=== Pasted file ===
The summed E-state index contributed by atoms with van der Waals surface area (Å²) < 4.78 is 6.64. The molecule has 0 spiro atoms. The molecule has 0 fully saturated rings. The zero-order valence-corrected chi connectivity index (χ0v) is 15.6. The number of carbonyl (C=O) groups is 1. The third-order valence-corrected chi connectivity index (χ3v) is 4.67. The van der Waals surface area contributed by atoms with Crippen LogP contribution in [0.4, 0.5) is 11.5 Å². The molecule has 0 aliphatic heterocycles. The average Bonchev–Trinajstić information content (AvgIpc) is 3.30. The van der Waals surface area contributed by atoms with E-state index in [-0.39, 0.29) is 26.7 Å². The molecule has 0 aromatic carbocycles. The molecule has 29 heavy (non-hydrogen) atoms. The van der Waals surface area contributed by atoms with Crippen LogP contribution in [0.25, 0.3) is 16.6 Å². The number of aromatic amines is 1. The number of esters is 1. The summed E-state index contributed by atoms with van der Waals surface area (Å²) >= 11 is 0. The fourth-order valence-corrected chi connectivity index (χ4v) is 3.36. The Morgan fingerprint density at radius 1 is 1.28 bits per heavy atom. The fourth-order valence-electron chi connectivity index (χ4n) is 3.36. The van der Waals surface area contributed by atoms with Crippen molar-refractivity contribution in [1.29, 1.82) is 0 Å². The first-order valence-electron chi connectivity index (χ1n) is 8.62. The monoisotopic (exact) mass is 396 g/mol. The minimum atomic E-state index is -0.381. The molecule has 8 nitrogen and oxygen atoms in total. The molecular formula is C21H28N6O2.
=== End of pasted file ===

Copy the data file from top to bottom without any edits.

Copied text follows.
The summed E-state index contributed by atoms with van der Waals surface area (Å²) < 4.78 is 6.64. The molecule has 0 spiro atoms. The molecule has 0 fully saturated rings. The zero-order valence-corrected chi connectivity index (χ0v) is 15.6. The number of carbonyl (C=O) groups is 1. The third-order valence-corrected chi connectivity index (χ3v) is 4.67. The van der Waals surface area contributed by atoms with Crippen LogP contribution in [0.4, 0.5) is 11.5 Å². The molecule has 0 aliphatic heterocycles. The average Bonchev–Trinajstić information content (AvgIpc) is 3.30. The van der Waals surface area contributed by atoms with E-state index in [-0.39, 0.29) is 26.7 Å². The molecule has 0 aromatic carbocycles. The molecule has 29 heavy (non-hydrogen) atoms. The van der Waals surface area contributed by atoms with Crippen LogP contribution in [0.25, 0.3) is 16.6 Å². The number of aromatic amines is 1. The number of esters is 1. The summed E-state index contributed by atoms with van der Waals surface area (Å²) >= 11 is 0. The fourth-order valence-corrected chi connectivity index (χ4v) is 3.36. The Morgan fingerprint density at radius 1 is 1.28 bits per heavy atom. The fourth-order valence-electron chi connectivity index (χ4n) is 3.36. The van der Waals surface area contributed by atoms with Crippen molar-refractivity contribution in [1.29, 1.82) is 0 Å². The first-order valence-electron chi connectivity index (χ1n) is 8.62. The monoisotopic (exact) mass is 396 g/mol. The minimum atomic E-state index is -0.381. The molecule has 8 nitrogen and oxygen atoms in total. The molecular formula is C21H28N6O2.